Global Policy Forum

Saudis Take Lead on Muslim Forces for Iraq


By George Gedda

Associated Press
July 28, 2004

With American support, Saudi Arabia is taking the lead in trying to form a Muslim security force to help Iraq overcome its 15-month-old insurgency, U.S. and Saudi officials said Wednesday. Secretary of State Colin Powell discussed the issue with top Saudi officials after a stop in Egypt and had it on his agenda for Thursday's talks with Iraq's prime minister, Ayad Allawi, in Jiddah.

Word of the Saudis' effort came on the same day as a suicide car bomb northeast of Baghdad killed 68 Iraqis and wounded 56 others. It was the insurgents' deadliest strike since Allawi took office as head of the interim government a month ago. "We're taking this initiative because we want to help the Iraqi people reclaim their sovereignty as quickly as possible, because there is a tremendous desire in the Arab and Muslim worlds to help Iraq and because instability in Iraq has a negative impact on Saudi Arabia," said Adel al-Jubeir, a top Saudi government foreign policy adviser.

He spoke to reporters after Powell's meeting with King Fahd, Crown Prince Abdullah and Foreign Minister Saud al-Faisal. A major Saudi concern in recent weeks has been the infiltration of militants from Iraq. Earlier, Saud told reporters that discussions about a proposed security force were at a preliminary stage. He refused to provide details. Powell, who is on a weeklong visit to Central Europe and the Middle East, declined comment.

His spokesman, Richard Boucher, said, "We discussed some ideas tonight with the Saudis that they have been discussing with others about how to facilitate the deployment of troops from Muslim countries. The goal is to help Iraqis establish security. It's a goal that they support, that we support and we'll keeping talking to them about it." Saudi officials said the kingdom is normalizing relations with Iraq for the first time since Iraq invaded Kuwait in 1990.

President Bush, in a telephone call Wednesday to Abdullah from his Texas ranch, thanked the crown prince for meeting with Powell. "The two of them discussed the situation in Iraq and Saudi efforts to fight terror on its own soil," said a White House spokesman, Trent Duffy.

Iraqi opposes deployment of foreign troops from neighboring countries. Some of the countries mentioned as possible participants in a security force — Malaysia, Algeria, Bangladesh, Indonesia, Pakistan and Morocco — are from far outside the region. The U.S.-led coalition force in Iraq numbers 160,000; all but 20,000 are Americans. U.S. and Saudi officials declined to describe the proposed Muslim force as a supplement to the coalition. They said that if the Muslim force develops, coalition troop numbers could be drawn down as security conditions improved.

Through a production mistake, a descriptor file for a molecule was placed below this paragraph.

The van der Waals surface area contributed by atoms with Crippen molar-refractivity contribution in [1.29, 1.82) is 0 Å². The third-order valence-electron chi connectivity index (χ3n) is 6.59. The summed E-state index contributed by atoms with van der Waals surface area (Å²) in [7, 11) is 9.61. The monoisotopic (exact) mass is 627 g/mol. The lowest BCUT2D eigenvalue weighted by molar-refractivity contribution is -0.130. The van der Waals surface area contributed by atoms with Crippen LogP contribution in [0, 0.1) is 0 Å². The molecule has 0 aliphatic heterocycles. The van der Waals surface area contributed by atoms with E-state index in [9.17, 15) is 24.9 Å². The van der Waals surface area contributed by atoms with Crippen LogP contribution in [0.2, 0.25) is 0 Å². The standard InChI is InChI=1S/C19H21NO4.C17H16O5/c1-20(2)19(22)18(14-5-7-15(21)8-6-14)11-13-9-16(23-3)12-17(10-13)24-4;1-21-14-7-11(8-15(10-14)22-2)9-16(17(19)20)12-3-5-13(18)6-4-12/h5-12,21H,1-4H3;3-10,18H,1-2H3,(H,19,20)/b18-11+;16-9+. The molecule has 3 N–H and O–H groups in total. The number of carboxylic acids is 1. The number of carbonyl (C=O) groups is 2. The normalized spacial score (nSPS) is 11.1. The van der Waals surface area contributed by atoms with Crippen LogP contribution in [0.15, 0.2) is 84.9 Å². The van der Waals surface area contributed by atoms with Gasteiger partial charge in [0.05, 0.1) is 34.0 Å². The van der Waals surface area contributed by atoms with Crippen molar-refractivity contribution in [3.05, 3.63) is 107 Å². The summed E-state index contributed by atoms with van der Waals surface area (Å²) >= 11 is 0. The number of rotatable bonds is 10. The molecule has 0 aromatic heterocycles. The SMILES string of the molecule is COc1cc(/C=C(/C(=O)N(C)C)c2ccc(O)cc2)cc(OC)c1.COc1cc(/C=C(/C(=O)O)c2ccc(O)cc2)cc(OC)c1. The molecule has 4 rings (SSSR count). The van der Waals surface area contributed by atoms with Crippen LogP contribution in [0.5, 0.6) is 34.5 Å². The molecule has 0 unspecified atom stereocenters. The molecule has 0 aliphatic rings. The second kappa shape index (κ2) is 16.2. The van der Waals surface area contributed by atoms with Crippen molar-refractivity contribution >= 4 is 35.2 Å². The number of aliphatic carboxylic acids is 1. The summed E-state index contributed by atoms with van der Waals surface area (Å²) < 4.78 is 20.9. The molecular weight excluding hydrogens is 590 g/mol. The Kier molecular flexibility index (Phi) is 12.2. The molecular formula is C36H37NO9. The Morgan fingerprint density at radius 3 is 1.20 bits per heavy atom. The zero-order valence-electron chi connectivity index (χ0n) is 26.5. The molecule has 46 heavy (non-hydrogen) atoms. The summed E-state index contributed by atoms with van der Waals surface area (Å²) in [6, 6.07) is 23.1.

U.N. Secretary-General Kofi Annan has been informed about the initiative, a senior Saudi official said. It was not clear whether a Security Council resolution would be required to authorize a Muslim force. The Arab League has been reluctant to confer legitimacy on the interim Iraq government because of the continuing U.S. troop deployment. League spokesman Hossam Zaki said Wednesday the organization's general stand on the deployment of troops was that any request for troops "should come from a legitimate Iraqi government, the force should not be part of the occupation of Iraq and should be authorized by a U.N. Security Council resolution and under U.N. leadership." Zaki indicated the league could not stop individual member states from sending troops to Iraq. He said members had reacted in different ways to the interim government's call for troops.

In Morocco, a Foreign Ministry official said he could not immediately comment on Morocco's stance in regards to sending troops to Iraq. Not a single Arab country is now a coalition participant and the numbers of Muslims in the coalition is believed to be scant. Politically, it would be far easier for Muslim countries to commit themselves as a group rather than individually.

American and Iraq efforts to lure new members into the coalition have not borne fruit. Indeed, Powell has exhorted coalition members to remain steadfast in their troop commitments to Iraq. The coalition membership has shrunk from 36 to 31 in recent weeks. Militants in Iraq have resorted to kidnappings against foreigners and other violent acts to encourage coalition members to abandon their commitment. Their most significant victory was the Philippines, which agreed to withdraw its 51-member unit from Iraq to spare the life of a kidnaped Filipino truck driver.

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